Exuberant crowd watches Warren take oath


It was almost 90 minutes until Lovely Warren appeared at her own inaugural, and by then it was nearly anticlimactic. The mayor's entrance at stage right followed more than an hour of song and celebration welcoming Rochester's 67th, and first female, mayor. 

The ceremony took place this afternoon at a stuffed-to-the-gills Auditorium Theatre. Rochester luminaries past and present were in attendance, including US Senator Chuck Schumer; Congress member Louise Slaughter; Lieutenant Governor and former Rochester mayor Bob Duffy; and members of City Council. Trailblazers from Rochester's past were there, too, in a nod to the history made by Warren's election. They included Constance Mitchell, the first woman and African American elected to the Monroe County Board of Supervisors. 

Warren's mentor, state Assembly member David Gantt, gave the speech introducing Warren. He said that any notion that Warren would be a Gantt clone or that he talked her into running for mayor was bunk. He said he actually tried to talk Warren out of running, but her mind was made up. 

"Nobody can tell Lovely what to do," he said. 

Warren called Gantt her "mentor and father." 

Today's ceremony was for the public. Warren was officially sworn in a few days ago in a private ceremony. 

Warren's speech was a departure in tone from the cautious optimism often sounded by her predecessor, former mayor Tom Richards, and even by Duffy in the waning days of his administration. Both warned of the fundamental financial difficulties facing the city and how they threatened to undermine everything else the city hoped to accomplish. 

Warren, instead, spoke generally about fighting to improve the city schools, to make city neighborhoods safe, to provide jobs and opportunities for city residents, and to continue the revitalization of downtown.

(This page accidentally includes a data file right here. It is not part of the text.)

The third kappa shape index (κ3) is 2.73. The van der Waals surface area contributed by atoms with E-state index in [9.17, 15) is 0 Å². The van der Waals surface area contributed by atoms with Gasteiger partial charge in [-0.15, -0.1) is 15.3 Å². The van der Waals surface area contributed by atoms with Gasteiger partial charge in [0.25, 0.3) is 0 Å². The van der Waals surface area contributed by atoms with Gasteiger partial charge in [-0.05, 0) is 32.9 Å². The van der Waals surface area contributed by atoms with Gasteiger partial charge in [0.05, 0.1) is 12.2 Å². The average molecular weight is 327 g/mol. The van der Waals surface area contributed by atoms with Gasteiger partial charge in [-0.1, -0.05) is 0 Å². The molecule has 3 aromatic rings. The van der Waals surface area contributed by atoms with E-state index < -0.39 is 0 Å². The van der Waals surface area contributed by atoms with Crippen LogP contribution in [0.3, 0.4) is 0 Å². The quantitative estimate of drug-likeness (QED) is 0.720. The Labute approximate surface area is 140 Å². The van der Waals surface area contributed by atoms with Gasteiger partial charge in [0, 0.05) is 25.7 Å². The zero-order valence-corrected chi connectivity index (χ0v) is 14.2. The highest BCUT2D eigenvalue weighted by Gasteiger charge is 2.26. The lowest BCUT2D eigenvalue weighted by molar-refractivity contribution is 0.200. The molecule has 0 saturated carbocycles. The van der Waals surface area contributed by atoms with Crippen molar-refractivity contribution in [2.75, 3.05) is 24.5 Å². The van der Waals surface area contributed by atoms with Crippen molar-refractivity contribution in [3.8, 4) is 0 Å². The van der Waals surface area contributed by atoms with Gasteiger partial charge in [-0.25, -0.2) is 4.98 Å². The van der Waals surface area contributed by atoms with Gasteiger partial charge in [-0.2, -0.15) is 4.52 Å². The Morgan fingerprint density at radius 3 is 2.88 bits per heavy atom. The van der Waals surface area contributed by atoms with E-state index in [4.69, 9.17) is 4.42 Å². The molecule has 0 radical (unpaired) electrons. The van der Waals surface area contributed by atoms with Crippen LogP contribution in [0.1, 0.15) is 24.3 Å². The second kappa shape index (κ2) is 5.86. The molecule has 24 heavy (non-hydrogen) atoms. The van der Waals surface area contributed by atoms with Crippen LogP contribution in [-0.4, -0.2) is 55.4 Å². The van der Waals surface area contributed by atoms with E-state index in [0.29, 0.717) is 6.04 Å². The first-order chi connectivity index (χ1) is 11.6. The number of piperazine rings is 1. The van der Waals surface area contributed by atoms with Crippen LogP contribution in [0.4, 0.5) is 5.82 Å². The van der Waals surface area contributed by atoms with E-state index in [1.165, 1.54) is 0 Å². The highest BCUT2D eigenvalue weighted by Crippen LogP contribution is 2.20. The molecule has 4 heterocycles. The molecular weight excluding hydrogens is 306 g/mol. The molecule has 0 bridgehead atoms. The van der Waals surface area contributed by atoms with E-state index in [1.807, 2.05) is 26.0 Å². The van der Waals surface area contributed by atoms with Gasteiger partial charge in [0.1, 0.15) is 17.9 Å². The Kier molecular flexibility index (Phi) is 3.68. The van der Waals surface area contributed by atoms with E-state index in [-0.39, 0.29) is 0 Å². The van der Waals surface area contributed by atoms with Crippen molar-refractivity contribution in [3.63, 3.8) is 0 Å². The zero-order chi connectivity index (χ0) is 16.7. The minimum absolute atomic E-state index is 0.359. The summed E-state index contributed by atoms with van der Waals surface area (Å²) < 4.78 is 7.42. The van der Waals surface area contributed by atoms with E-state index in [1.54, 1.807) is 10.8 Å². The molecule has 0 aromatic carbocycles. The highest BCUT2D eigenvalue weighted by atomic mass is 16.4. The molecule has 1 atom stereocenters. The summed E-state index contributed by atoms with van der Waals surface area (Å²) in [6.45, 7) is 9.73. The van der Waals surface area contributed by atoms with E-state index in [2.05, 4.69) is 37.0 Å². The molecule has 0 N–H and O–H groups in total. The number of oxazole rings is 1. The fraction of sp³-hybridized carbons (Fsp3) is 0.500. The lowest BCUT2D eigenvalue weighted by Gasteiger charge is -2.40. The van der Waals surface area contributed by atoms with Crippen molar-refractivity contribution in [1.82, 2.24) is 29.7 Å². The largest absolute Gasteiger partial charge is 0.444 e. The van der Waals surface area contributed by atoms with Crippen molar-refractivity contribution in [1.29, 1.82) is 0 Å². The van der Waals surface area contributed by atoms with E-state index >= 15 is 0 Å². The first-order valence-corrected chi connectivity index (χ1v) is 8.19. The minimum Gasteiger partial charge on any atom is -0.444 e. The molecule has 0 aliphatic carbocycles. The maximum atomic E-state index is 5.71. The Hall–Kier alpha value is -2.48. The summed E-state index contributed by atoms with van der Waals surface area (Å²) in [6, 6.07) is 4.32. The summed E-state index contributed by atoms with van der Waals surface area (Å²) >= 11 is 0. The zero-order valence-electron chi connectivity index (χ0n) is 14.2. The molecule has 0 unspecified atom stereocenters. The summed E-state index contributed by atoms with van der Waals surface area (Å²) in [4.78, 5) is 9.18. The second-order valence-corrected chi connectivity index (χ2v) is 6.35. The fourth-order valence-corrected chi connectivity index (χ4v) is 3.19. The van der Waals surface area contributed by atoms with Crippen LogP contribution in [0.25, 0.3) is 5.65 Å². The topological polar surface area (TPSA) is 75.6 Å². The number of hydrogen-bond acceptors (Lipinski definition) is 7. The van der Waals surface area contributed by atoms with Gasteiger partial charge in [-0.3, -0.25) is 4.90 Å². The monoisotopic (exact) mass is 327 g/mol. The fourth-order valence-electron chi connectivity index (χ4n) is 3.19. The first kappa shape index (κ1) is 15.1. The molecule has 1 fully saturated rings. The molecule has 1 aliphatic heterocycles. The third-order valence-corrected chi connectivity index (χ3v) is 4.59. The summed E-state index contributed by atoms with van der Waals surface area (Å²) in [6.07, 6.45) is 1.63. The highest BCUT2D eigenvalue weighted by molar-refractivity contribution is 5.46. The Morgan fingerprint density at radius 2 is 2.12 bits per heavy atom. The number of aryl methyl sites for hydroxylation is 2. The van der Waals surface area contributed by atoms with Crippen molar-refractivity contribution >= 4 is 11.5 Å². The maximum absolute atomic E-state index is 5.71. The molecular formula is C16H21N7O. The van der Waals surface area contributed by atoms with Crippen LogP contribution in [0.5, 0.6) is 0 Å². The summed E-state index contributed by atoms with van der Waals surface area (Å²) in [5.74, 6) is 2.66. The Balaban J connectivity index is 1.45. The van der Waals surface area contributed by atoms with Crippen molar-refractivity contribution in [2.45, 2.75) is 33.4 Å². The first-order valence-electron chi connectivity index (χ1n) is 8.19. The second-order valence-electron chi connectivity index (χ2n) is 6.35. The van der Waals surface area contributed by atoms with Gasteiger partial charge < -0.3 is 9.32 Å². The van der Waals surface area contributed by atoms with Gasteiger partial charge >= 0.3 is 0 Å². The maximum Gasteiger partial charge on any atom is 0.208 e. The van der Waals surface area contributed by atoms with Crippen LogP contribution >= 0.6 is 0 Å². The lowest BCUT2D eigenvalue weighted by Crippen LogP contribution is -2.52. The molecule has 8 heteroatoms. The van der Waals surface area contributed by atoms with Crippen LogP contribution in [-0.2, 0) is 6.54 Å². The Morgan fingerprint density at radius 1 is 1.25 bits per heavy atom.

"This is a moment in time when things begin to change," she said. "It is my strong belief that we will turn promises into progress." 

She singled out schools as her priority, although as mayor, she has little to say in the operation of the school district. Warren did promise in her campaign to create a schools-centered department in City Hall, but details of that have yet to be made public. Warren has also pledged to bring more high-quality charter schools to Rochester — a promise that some worry will further damage the city school district. 

But if the lack of specifics bothered the crowd at the Auditorium Theatre today, it didn't show. The mood was exultant. Several speeches were interrupted by sustained applause and someone shouted "I love you!" when Warren finally took the podium. 

Many speakers mentioned the excitement of the moment. 

"Lovely is just the kind of person to help this city move forward," Schumer said. 

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